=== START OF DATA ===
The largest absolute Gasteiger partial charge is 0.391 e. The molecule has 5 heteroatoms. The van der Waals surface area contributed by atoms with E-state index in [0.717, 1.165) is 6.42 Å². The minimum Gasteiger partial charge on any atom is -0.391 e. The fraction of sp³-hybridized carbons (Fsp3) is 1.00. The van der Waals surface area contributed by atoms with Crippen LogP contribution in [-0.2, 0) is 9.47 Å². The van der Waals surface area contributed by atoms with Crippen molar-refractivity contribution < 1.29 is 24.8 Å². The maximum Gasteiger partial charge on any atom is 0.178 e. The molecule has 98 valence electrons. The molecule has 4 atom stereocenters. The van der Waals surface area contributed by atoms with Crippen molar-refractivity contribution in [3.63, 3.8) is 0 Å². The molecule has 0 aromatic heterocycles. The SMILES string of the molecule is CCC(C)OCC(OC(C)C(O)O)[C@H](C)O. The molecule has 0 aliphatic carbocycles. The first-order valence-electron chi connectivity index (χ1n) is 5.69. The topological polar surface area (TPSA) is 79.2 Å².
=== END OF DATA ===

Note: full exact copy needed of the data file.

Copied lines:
The largest absolute Gasteiger partial charge is 0.391 e. The molecule has 5 heteroatoms. The van der Waals surface area contributed by atoms with E-state index in [0.717, 1.165) is 6.42 Å². The minimum Gasteiger partial charge on any atom is -0.391 e. The fraction of sp³-hybridized carbons (Fsp3) is 1.00. The van der Waals surface area contributed by atoms with Crippen LogP contribution in [-0.2, 0) is 9.47 Å². The van der Waals surface area contributed by atoms with Crippen molar-refractivity contribution < 1.29 is 24.8 Å². The maximum Gasteiger partial charge on any atom is 0.178 e. The molecule has 98 valence electrons. The molecule has 4 atom stereocenters. The van der Waals surface area contributed by atoms with Crippen molar-refractivity contribution in [3.63, 3.8) is 0 Å². The molecule has 0 aromatic heterocycles. The SMILES string of the molecule is CCC(C)OCC(OC(C)C(O)O)[C@H](C)O. The molecule has 0 aliphatic carbocycles. The first-order valence-electron chi connectivity index (χ1n) is 5.69. The topological polar surface area (TPSA) is 79.2 Å².